TNX GOD U GAVE ME THE CHANCE TO LEARN SOME CW AT THIS AGE!!!
The other half world of SOTA opened to me! The next step is to be a specialist, who knows?
SOTA require quick QSOs, if you think that activators meet some times difficult situations on the summits. So, if somebody wishes more time for contacts and exercise, can find a cw club for this reason. Everything depends on his own decision! GL!!!
In 2007 I met HA3HK, Zoli on the bands, I told him then my family and I were going to Hungary in August for holidays. Unfortunately we did not meet then but we kept contact. August 2008 was coming up and back we went to lake Balaton, close to my hungarian friend whom I never met before but had done already several qso’s with and exchanged many, many email with.
Finally we met, we talked and talked about many things amongst them SOTA. Zoli invited us to come with him and his wife and son to a sota nearby with a good view toward other sota points and lake Balaton and make also some qso’s. So of we were, it was also the day I saw how Zoli was working sota chasers in CW. Many years followed in Hungary, together with Zoli and his family we conquered many sota hills, I worked SSB, zoli worked CW. I saw with what ease he was doing this, at speeds many can’t follow, reducing his speed when a qrs called in. I did not only see how he did it, I also saw with what he did it, some sort of paddle which had been a relay. I got interested more and more and at a certain moment I decided to learn CW. I asked Zoli to help me with hints and tips. After some time I got the hang of it and now I use CW in 95% of my time behind the radio.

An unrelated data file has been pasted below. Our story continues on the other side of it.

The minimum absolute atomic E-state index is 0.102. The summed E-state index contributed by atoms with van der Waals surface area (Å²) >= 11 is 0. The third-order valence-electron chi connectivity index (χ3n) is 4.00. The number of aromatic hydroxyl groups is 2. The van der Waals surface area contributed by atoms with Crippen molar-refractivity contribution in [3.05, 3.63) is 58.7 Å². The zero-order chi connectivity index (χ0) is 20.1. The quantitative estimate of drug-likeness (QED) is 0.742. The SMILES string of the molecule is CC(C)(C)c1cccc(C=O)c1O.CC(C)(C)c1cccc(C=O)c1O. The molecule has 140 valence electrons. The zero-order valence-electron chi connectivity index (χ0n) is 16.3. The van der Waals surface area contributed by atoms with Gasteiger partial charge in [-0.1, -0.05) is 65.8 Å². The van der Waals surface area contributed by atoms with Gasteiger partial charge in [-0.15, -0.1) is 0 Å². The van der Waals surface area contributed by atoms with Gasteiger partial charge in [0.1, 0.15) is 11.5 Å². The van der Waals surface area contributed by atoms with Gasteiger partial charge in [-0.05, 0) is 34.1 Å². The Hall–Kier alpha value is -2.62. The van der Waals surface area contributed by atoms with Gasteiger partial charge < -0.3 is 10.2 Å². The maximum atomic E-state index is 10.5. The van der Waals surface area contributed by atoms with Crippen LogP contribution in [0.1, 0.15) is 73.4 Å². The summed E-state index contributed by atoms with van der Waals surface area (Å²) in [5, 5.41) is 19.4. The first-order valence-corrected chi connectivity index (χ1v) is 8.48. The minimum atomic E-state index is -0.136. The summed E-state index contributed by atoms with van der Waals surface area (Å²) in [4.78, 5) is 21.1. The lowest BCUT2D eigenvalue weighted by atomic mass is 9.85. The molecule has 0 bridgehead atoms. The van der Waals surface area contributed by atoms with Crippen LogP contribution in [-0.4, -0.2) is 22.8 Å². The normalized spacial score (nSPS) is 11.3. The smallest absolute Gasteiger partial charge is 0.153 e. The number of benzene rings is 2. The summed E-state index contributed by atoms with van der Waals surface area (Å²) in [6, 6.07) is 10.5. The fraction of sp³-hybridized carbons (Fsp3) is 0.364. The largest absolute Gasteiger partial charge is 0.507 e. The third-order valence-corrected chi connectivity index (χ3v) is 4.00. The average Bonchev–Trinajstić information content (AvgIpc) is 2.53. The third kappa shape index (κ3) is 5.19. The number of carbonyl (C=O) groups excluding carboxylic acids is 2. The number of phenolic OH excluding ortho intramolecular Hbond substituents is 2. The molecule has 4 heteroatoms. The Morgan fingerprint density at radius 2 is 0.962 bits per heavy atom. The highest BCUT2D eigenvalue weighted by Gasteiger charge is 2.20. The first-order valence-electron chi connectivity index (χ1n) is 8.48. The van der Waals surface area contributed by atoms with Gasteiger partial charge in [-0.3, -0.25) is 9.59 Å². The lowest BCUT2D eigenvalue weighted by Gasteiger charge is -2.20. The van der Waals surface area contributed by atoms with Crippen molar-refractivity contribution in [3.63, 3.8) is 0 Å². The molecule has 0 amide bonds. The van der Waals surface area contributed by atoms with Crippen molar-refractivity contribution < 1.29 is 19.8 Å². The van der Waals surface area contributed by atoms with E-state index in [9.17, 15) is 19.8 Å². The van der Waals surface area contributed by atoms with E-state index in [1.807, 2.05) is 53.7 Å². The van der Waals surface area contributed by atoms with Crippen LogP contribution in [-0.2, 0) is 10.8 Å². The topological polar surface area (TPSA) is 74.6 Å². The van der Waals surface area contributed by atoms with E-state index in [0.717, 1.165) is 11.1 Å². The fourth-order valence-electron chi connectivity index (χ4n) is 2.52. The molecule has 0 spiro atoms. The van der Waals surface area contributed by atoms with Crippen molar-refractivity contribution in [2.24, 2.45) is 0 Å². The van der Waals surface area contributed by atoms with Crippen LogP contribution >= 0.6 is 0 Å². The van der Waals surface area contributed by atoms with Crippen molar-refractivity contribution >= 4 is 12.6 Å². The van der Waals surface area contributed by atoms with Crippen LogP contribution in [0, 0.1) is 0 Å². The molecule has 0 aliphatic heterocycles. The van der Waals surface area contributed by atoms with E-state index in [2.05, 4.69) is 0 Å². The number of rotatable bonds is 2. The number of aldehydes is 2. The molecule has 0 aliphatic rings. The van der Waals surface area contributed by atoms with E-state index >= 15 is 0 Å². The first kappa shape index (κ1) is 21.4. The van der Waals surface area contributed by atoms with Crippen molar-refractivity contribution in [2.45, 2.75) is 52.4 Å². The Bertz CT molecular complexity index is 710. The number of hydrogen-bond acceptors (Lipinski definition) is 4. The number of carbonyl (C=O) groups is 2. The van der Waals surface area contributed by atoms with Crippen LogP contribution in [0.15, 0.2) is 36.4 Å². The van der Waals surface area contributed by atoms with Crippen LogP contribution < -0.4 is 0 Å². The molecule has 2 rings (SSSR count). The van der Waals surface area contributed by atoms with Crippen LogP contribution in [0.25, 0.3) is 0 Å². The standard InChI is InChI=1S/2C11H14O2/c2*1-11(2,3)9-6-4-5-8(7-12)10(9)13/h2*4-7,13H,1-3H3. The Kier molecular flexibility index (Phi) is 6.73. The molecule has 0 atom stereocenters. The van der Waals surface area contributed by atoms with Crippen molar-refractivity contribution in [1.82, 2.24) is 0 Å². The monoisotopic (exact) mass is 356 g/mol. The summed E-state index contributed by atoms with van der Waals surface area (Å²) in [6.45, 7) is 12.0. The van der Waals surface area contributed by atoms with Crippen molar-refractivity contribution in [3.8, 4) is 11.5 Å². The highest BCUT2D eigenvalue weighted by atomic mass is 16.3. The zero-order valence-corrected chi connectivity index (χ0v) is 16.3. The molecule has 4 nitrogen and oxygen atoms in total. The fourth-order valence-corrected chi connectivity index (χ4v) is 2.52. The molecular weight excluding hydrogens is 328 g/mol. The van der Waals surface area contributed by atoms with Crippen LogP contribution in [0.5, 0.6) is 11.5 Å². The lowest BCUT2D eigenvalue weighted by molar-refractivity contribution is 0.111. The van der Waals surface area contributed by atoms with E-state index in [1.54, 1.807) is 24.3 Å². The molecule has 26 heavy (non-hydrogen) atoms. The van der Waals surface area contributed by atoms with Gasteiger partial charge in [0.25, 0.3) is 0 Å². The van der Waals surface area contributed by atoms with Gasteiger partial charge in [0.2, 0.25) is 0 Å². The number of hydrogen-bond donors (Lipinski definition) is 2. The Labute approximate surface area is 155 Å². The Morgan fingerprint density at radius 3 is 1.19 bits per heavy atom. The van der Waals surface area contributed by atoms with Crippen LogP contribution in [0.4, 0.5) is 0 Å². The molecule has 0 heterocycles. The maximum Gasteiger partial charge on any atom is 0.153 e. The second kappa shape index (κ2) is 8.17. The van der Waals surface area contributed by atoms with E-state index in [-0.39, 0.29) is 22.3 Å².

I consider HA3HK my CW elmer and SOTA one of the reasons I learned CW. I only wish I had learned it earlier, I’ll never get to speeds my elmer is doing (45wpm is easy for him) but I make qso’s at home and when activating hills. It has already resulted in many nice qso’s and has made my backpack light since I can use QRP power now. An MTR3B or my KX2 is all I need, some wire and a key made out of an old relay.
Current bad CDX call for quick contacts, propagation sometimes changes in 1 minute from working statesside to working only Europe or worse on some bands, so quick qso’s are the only possibiltiy to work as many people as possible.
For those who want to make ragchew qso’s, there are many activators who like that, I’m sure, maybe wait untill the pile-up is done and then call in.
CW will always be the number one mode in SOTA. Why, look at what a cw op takes with him and then look at the backpack an ssb activator has to take to work the same distances… …
According to the “Facts and Figures” on the Database, the total number of CW contacts in SOTA is an impressive 2,008,315 - but the total number of phone contacts (SSB+FM) is 2,471,277, so there are more contacts made by talking than there are by bleeping!
Since intercontinental contacts are frequently made on phone, I guess that what you are really saying is that a microphone is heavier than a morse key! Actually my thermos flask weighs more than my rig…at least, going up!
No more than prefering the sound of a voice makes me a bad person!